Posted By: Rich Galassini

Re: Kawai is "cheap plastic" ignorance - 08/14/09 04:18 PM

Lets face it. The OEM relationship that exists in manufacturing the Boston also places another layer of cost between the consumer and the instrument. This normally translates into a higher end cost. If a salesperson is feeling somewhat insecure about the value of their product or cannot say enough good things about it, the only thing left is to tear down the other choices.

It doesn't surprise me that these things are being said. It just wonder how many times it is actually effective.

Full Disclosure = I sell none of the brands discussed in this thread.
Posted By: SeilerFan

Re: Kawai is "cheap plastic" ignorance - 08/14/09 04:28 PM

Thankfully, quite a few piano buyers are also discerning players and can thus judge for themselves. The M3 is an excellent action with great response.
Posted By: Piano*Dad

Re: Kawai is "cheap plastic" ignorance - 08/14/09 04:42 PM

Quote
That was the moment I knew I would not buy a piano from this man. If I know for a fact he is completely uninformed about competing brands, how can I trust that he is honest about the quality of the brands he carries?


dopiano,

Did you say this to the dealer? If not, perhaps you should have. First, it might have made you feel better! Secondly, dealers need to know that the trashing BS routine has made an enemy whose word of mouth will now work against them.

When I was looking for a minivan 15 years ago I tried a Toyota and then I tried a Ford. The Ford dealer spent most of his time trashing the Toyota. When he told me that the Toyota was smaller inside I just let him have it. I read the spec sheets back to him to show him just what an ignorant git I thought he was. Then I left. I felt really good after that. grin


Now, on the other hand, this quote from Hop bothers me a bit:

Quote
I get similarly annoyed when European piano bigots trash Asian products.


I can understand disliking a sneering snobbish attitude in anyone, but there are reasons why one might think that top shelf European brands might be better than their more mass produced Asian brethren from Yamaha and Kawai. I trust that you are not implying that anyone who thinks a Bosendorfer or a C. Bechstein is generally better made than an RX Kawai costing 1/6 as much is by definition a European piano bigot.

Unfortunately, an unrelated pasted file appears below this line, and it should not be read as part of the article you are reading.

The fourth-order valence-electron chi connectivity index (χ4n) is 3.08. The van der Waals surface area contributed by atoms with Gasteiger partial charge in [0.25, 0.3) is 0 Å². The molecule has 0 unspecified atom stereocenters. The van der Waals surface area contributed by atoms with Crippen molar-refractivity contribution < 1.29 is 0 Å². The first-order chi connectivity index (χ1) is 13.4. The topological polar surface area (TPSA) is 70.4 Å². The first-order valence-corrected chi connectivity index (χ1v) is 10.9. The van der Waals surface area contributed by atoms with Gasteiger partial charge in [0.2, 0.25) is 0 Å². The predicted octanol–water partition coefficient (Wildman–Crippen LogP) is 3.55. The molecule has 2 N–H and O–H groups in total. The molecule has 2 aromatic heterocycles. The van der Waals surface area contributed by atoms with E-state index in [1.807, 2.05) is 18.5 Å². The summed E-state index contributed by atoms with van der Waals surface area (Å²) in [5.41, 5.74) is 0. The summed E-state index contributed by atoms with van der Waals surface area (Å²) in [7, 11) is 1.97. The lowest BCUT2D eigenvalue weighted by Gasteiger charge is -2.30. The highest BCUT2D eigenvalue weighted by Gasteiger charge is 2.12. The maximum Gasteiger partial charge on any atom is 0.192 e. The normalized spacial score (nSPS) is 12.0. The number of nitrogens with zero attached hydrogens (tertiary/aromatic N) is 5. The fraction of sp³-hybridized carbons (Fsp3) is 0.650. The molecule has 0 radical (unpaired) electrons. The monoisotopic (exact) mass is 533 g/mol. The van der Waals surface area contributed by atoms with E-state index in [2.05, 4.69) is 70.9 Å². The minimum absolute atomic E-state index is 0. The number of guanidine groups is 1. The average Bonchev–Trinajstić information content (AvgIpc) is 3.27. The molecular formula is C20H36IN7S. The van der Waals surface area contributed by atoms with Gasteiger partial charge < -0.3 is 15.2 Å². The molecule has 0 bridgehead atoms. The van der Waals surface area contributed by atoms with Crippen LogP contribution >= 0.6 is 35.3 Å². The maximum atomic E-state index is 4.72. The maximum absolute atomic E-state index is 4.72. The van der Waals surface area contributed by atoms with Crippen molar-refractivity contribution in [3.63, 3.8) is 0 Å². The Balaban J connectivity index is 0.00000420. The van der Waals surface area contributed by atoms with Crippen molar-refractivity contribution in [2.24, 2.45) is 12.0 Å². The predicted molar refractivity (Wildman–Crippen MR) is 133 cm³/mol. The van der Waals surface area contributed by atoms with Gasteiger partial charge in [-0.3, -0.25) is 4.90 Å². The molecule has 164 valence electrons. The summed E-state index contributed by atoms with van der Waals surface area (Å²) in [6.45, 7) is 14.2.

Posted By: birchy

Re: Kawai is "cheap plastic" ignorance - 08/14/09 05:01 PM

Originally Posted by Rich Galassini
If a salesperson is feeling somewhat insecure about the value of their product or cannot say enough good things about it, the only thing left is to tear down the other choices.


It's like asking a girl to marry you by listing all the things that you find wrong with her friends...

Posted By: Hop

Re: Kawai is "cheap plastic" ignorance - 08/14/09 05:27 PM

Originally Posted by Piano*Dad



Now, on the other hand, this quote from Hop bothers me a bit:

Quote
I get similarly annoyed when European piano bigots trash Asian products.


I can understand disliking a sneering snobbish attitude in anyone, but there are reasons why one might think that top shelf European brands might be better than their more mass produced Asian brethren from Yamaha and Kawai. I trust that you are not implying that anyone who thinks a Bosendorfer or a C. Bechstein is generally better made than an RX Kawai costing 1/6 as much is by definition a European piano bigot. [/quote]

Piano Dad,


No question about it, these fined European instruments are just that. What I am suggesting is that there are other pianos in the world that are good or better also. I'm Ok with knocking any aspect of a piano's performance, if its factual. What I have problems with is knocking an entire line of pianos because of longitude or lattidtue.

Hop
Posted By: Horowitzian

Re: Kawai is "cheap plastic" ignorance - 08/14/09 05:29 PM